White evangelical supporters of disgraced former judge Roy Moore have taken two strategies to explain why they’re sticking with the Republican Senate candidate despite multiple, credible allegations that he has a long history of child molestation.
That’s not an easy or a comfortable thing to do. Adults who prey on children sexually are generally, and rightly, viewed as morally indefensible. So how are all of these good Christian folk defending Moore?
Some opt to do so by denying all of the evidence and testimony against him. That evidence is compelling, painstakingly documented, and attested by multiple, non-partisan sources. But for white evangelicals practiced in the art of imagined “persecution,” all of that can easily be swept aside as neatly as any of the so-called evidence for the Moon landing or for the efficacy of vaccines. The idea is that Roy Moore is One Of Us, since and They are Out To Get Us, we should expect Them to make up all kinds of vicious lies, fabricating evidence. These folks believe in a global, omni-competent conspiracy against white Christians, and they’re certain that this evil conspiracy of evil is more than capable of inventing these accusations against Moore.
This is the tactic that Moore himself is urging his supporters to take, and many are following his example. We saw this in that jaw-dropping quote from the Rev. David Webb, pastor of a Clarke County Alabama church, which we looked at last week:
Rev. David Webb, pastor of the church consisting of about 200 members, said the amount of national media attention accompanying Moore’s visit was the result of “God’s purpose.”
“We’ve been praying for God to do something big, but we didn’t know he would do it,” said Webb, adding that he believes Moore will win the election, before adding that he believes his church members will vote for the ex-judge.
“Why wouldn’t they?” he said, adding that the allegations about child sex abuse against Moore are “just allegations.”
For Webb and other Christians like him, belief in this persecution conspiracy against Moore allows them to side-step the ugly utilitarian calculus that explains the continued support for Moore from many other white evangelical Christians. Those folks accept the evidence against Moore and take the allegations seriously. They understand that he very likely may be a child-molester, but they say they are still obliged to vote for him — to vote for a man they believe is a child-molester — because while that is Very Bad, it is still Not As Bad As something else.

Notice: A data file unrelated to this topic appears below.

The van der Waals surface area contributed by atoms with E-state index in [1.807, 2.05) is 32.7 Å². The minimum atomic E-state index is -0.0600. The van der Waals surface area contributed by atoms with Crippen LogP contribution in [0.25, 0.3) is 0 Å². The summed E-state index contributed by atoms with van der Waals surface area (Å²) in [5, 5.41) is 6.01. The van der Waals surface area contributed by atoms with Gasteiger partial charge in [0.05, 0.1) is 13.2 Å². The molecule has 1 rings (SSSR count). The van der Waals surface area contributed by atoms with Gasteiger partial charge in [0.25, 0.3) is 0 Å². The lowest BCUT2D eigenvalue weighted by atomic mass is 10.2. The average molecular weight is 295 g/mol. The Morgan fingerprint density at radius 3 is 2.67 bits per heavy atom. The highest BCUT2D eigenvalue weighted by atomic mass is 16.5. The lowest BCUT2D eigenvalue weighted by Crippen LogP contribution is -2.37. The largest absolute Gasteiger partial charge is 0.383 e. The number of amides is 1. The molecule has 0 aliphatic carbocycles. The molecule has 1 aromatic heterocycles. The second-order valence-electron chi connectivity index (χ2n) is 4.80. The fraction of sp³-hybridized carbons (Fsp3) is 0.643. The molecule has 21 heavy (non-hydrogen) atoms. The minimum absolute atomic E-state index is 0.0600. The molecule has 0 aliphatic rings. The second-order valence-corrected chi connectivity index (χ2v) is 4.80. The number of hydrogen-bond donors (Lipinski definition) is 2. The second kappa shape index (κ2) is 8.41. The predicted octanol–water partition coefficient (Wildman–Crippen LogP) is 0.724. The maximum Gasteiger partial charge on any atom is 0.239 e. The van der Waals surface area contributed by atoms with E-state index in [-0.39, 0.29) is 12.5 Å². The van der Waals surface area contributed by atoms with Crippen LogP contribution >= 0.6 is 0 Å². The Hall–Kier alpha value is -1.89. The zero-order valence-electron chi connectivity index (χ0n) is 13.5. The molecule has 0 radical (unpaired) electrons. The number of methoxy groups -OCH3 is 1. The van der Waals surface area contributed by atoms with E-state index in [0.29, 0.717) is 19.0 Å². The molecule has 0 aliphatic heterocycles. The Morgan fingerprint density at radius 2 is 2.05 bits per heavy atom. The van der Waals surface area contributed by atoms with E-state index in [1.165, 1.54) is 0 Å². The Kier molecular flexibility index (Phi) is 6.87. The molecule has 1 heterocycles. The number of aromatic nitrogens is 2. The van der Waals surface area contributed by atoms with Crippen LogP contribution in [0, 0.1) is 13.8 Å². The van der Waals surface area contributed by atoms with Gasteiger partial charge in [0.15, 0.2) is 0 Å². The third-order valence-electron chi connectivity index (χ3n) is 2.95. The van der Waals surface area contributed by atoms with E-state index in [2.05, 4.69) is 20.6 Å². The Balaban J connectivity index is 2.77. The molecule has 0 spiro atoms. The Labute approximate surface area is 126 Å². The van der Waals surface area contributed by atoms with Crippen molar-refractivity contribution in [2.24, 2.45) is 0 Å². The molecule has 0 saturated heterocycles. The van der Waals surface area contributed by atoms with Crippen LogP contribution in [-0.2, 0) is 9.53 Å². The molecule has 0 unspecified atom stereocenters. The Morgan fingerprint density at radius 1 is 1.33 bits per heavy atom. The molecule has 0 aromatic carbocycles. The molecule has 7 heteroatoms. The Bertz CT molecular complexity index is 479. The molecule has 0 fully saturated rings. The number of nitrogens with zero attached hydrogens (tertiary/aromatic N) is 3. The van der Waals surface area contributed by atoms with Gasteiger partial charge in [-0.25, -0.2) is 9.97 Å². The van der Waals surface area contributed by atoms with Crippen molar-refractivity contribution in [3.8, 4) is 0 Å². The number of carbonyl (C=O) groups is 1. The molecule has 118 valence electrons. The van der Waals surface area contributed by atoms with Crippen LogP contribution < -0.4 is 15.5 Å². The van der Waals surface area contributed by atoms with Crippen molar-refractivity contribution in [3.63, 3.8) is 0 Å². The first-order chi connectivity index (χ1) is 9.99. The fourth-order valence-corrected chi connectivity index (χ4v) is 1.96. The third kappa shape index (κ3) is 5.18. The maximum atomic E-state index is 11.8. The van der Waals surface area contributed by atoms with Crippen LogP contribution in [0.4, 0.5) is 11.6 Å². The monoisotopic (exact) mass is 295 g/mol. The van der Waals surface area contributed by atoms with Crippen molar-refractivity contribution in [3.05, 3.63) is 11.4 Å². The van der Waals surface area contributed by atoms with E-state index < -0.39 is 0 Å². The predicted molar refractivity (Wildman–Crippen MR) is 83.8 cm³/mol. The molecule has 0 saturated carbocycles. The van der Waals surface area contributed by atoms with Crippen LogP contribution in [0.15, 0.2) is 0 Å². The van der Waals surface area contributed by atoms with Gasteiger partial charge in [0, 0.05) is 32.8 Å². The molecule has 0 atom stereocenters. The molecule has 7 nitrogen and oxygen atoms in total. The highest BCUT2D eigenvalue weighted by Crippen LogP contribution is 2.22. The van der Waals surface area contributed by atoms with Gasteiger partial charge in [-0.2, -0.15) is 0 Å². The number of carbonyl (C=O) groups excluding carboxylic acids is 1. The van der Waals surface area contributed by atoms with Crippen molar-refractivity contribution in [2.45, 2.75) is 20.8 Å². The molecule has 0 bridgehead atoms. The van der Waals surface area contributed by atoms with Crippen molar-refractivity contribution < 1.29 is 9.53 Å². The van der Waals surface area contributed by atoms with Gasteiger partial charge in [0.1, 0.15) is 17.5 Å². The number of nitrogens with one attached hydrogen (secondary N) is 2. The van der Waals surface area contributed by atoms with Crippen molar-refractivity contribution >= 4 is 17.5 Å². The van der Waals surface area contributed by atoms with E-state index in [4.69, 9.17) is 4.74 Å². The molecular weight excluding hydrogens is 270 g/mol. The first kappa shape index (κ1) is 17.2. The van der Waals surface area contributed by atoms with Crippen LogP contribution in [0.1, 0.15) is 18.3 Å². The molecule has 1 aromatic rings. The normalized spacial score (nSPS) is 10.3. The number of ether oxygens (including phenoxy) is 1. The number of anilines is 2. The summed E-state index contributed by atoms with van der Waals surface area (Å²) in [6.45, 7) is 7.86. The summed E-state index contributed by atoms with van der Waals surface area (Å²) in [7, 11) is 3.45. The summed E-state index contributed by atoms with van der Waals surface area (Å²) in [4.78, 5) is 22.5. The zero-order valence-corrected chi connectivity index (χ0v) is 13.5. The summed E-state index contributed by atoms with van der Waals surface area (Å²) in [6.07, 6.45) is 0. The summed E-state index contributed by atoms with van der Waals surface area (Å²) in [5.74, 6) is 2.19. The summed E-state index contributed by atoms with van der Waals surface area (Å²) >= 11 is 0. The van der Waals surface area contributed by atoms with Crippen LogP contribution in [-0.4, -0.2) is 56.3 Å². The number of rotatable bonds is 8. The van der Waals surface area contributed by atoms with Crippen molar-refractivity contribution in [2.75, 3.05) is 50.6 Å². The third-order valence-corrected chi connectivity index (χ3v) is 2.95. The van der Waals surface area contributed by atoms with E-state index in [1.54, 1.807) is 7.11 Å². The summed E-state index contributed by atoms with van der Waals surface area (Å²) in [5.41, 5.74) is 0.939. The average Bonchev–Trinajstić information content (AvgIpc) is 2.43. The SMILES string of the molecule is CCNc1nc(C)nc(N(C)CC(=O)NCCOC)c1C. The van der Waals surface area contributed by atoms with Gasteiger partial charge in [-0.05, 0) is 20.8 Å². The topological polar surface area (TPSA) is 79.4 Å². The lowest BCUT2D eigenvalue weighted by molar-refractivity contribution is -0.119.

That something else is, of course, abortion. Alabama Gov. Kay Ivey offered the clearest articulation of this view:
Alabama Gov. Kay Ivey (R) said Friday she still plans to vote for GOP Senate candidate Roy Moore, despite the mounting sexual misconduct allegations leveled against him.
“I believe in the Republican Party, what we stand for, and most important, we need to have a Republican in the United States Senate to vote on things like the Supreme Court justices, other appointments the Senate has to confirm and make major decisions,” Ivey said at a Thanksgiving turkey pardon event, according to AL.com. “So that’s what I plan to do, vote for Republican nominee Roy Moore.”
Ivey also told reporters she had no reason to disbelieve the allegations against Moore.
“I certainly have no reason to disbelieve any of them,” she said.
Gov. Ivey is making the same utilitarian calculus that every other single-issue anti-abortion white evangelical made in supporting Donald Trump for president — and in voting straight-ticket Republican in every election since 1984. Abortion is the ultimate evil — the trump-card in every game of Not As Bad As. Ivey may not be happy that she’s now forced to state, explicitly, that yes, this even means voting for a child-molester against a pro-choice opponent, but this is the only logical conclusion one can draw from the premise that she and all those other pro-Trump and pro-Moore white evangelicals claim to believe.
Granted, none of them really believes this premise. Not one. No one is capable of really doing so, and all who claim to believe exhibit dozens of glaring inconsistencies throughout their lives and their politics that demonstrate the hollowness of this pretense of a premise. (That, again, is a larger topic we’ll get back to.) But having declared their allegiance to such a premise, they’re stuck. Roy Moore may be accused of sexually abusing multiple children, and we may have no reason to disbelieve any of their allegations, but that still doesn’t make him worse than Doug Jones. Jones may seem like a nice guy, a tough prosecutor who demonstrates a real passion for the working people and families of Alabama, but he’s pro-choice. That makes him complicit in the murder of millions of innocent babies every year. That makes him a monster.
And you have to vote against the monster, even if his opponent is allegedly — or even certainly — a child molester. A child-molester is bad. A Satanic baby-killer is worse.
Ivey’s logic strikes many people as depraved — including many other white evangelicals who share Ivey’s desire to see nine anti-abortion justices on the Supreme Court. They may not like that this is where the logic of their shared premise takes them, but it does.